I HAVE NEVER really been a watch person. In fact, throughout the course of my life, I can remember only one watch that had any kind of special significance for me — a Coca-Cola Swatch Watch I was obsessed with and tragically lost when its plastic band snapped during a roller-coaster ride at Six Flags, sending it flying into the stratosphere somewhere over Dallas, Texas. Later in life, when it might have made sense for me to buy a proper watch, I had already developed a codependent relationship with a different kind of timekeeper: my cell phone. This of course led to the inevitable Apple Watch, which would not only tell me the time, but also keep me psychologically tethered to my work email 24 hours a day. So, in a recent effort to feel more adult and to pay attention to my mental health, I decided to invest in a grown-up, wholly analog watch — a device that would not simply tell time (though I’d soon come to find it would do that perfectly), but also transmit to the world that I am an adult man with good taste, one who doesn’t need reminders from a wrist computer to do basic human things like stand up or sleep.
As a novice watch buyer, I entered the realm of luxury watches the same way one might step into a showroom filled with Italian sports cars — with no small amount of awe and a healthy amount of intimidation. The world of luxury watches is vast. A nice watch is both a utilitarian object and an investment, a collectible piece of jewelry and a symbol of status. To shop for a luxury watch is also to fall down a rabbit hole of discussions about movements, endlessly customizable options, and a price range both exorbitant and infinite, depending on what you want.
After looking at several options, I eventually landed on the Classic Fusion Black Magic Bracelet by Hublot. The Swiss luxury watchmaker has been producing beautiful timepieces since the early 1980s, and the brand’s Fifth Avenue store is both chic and serene.
Though I felt woefully ignorant about things like the difference between a bezel and a case or what kind of crystal was used in the watch face, the staff was lovely and incredibly helpful. You can get the Black Magic with different bands, including a black rubber strap, but I opted for the Black Magic bracelet, which means it has a metal band sized appropriately for your wrist. The watch also comes in a couple of different sizes; I opted for the 42mm version, which felt substantial on my arm but not too heavy, with the added benefit of a watch face that was not so large as to make my forty-something wrist appear comically frail. The watch is matte black, with a face and case that combines polished and satin-finished black ceramic with six H-shaped titanium screws. It also boasts Hublot’s own “Art of Fusion” self-winding movement and a 42-hour power reserve. The watch bracelet itself consists of links of black ceramic with a black-plated titanium clasp. It feels futuristically cool to the touch, as if carved out of pure obsidian.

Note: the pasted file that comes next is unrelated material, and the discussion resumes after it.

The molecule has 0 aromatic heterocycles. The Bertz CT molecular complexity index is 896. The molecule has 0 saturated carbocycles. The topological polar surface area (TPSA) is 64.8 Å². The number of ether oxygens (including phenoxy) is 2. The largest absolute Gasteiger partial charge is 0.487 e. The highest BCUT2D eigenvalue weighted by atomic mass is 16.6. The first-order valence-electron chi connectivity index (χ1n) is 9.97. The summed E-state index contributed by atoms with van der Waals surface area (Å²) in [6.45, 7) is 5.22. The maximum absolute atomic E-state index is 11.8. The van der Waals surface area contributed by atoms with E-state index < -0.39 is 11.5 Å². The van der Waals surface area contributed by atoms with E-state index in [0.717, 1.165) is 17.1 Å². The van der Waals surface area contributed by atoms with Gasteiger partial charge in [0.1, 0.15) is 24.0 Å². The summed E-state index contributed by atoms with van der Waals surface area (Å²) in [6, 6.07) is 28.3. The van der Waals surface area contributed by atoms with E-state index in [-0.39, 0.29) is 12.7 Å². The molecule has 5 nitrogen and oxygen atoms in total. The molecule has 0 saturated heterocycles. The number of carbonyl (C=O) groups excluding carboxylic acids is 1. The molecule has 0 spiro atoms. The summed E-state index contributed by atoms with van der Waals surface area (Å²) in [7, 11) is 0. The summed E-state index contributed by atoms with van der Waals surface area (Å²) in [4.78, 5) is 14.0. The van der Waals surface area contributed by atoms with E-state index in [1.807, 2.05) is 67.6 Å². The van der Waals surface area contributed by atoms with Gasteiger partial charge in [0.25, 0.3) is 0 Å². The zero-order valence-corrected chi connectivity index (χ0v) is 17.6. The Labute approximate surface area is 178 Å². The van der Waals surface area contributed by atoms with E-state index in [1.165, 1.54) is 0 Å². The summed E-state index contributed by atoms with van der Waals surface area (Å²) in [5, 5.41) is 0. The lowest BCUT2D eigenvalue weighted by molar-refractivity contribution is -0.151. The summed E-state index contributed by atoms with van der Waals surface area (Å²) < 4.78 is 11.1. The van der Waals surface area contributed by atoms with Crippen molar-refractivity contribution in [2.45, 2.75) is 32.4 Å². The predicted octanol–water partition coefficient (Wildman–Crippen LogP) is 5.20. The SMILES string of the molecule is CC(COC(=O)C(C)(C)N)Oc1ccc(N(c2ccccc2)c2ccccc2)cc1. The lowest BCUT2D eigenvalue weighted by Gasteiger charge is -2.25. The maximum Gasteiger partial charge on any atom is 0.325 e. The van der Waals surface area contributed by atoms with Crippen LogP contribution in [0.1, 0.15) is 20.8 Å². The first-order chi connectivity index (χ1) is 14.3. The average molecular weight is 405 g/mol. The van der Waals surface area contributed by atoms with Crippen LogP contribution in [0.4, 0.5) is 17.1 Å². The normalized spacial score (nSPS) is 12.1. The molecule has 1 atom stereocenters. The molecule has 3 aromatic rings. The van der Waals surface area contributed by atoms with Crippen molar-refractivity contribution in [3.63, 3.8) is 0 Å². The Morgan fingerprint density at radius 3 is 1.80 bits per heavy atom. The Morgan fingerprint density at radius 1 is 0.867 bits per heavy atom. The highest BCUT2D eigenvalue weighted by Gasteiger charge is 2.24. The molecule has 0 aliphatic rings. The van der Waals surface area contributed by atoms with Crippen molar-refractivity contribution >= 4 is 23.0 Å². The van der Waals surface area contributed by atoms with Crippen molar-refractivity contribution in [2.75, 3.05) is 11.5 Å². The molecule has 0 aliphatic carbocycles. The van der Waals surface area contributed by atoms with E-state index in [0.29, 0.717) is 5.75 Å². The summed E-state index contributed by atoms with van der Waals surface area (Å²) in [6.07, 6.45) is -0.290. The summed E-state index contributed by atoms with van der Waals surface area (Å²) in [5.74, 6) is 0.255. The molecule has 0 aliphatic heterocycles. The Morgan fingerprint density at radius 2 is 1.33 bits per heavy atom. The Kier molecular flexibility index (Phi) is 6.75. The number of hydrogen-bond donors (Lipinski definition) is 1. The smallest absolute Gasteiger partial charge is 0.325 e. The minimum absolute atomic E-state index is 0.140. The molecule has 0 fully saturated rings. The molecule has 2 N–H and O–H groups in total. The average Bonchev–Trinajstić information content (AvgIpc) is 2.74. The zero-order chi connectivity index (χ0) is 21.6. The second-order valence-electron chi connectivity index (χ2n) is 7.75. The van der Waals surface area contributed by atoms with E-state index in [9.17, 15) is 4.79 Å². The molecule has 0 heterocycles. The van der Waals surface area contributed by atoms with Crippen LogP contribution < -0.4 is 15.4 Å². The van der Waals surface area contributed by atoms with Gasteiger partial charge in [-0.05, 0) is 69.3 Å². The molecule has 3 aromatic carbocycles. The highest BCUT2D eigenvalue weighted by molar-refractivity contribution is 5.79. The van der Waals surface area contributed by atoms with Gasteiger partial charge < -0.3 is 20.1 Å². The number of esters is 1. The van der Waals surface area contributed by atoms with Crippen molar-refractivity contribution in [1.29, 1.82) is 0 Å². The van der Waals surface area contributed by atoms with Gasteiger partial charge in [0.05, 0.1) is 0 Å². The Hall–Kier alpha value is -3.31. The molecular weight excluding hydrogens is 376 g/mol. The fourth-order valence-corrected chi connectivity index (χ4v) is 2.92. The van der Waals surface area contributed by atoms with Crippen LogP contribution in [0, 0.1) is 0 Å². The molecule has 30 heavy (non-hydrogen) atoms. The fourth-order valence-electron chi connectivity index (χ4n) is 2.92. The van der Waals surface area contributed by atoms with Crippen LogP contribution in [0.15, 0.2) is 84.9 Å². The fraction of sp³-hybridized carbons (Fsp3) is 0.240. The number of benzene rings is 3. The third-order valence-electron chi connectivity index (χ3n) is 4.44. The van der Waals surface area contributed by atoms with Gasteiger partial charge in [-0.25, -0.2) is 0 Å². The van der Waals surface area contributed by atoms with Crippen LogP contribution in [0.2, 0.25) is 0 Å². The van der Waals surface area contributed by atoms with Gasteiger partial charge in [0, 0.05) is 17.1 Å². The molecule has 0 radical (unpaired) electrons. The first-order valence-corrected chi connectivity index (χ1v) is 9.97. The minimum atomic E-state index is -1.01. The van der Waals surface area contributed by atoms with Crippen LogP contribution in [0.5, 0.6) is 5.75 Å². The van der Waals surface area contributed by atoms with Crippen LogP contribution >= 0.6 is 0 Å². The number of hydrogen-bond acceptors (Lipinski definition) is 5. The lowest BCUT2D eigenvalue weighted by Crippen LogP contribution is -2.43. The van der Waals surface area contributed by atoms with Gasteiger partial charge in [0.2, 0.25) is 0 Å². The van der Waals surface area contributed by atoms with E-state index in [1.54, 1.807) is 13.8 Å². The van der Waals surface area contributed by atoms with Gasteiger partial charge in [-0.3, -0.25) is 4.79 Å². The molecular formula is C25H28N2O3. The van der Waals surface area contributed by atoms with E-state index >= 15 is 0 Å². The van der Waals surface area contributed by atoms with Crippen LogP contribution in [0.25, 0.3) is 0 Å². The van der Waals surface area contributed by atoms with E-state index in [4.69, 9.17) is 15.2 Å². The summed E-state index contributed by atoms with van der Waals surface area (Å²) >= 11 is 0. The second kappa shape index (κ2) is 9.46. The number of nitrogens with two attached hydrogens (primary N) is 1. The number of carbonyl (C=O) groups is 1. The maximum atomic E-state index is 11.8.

In looking at the watch on my wrist — and then walking around the Hublot showroom while wearing it to get a sense of how it felt — the only word I can use to describe the feeling it generated was one of gravitas. Weighty, but in a good way. The same way that putting on a nice suit or a perfectly chosen pair of shoes can change one’s entire demeanor, wearing the Black Magic seemed to connote a certain kind of purposeful mindset. Beautiful, expensive, perfectly engineered, but subtly attenuated. Luxe, yet somehow unfussy. Putting it on, I felt a shift in my posture. I realized that this must be why people love watches so much. Ostensibly, they simply tell time — but the right one manages to say so much more.
T. Cole Rachel Writer
T. Cole Rachel is the deputy editor of Departures. A Brooklyn-based writer, editor, and teacher with over 20 years of experience working in print and digital media, his writing has appeared in the New York Times Magazine, Interview, and the Creative Independent.
Ahonen & Lamberg Illustrator
Ahonen & Lamberg is a multidisciplinary design studio based in Paris. Founded in 2006 by Finnish designers Anna Ahonen and Katariina Lamberg, the studio concentrates on art direction, creative consultancy, and graphic design.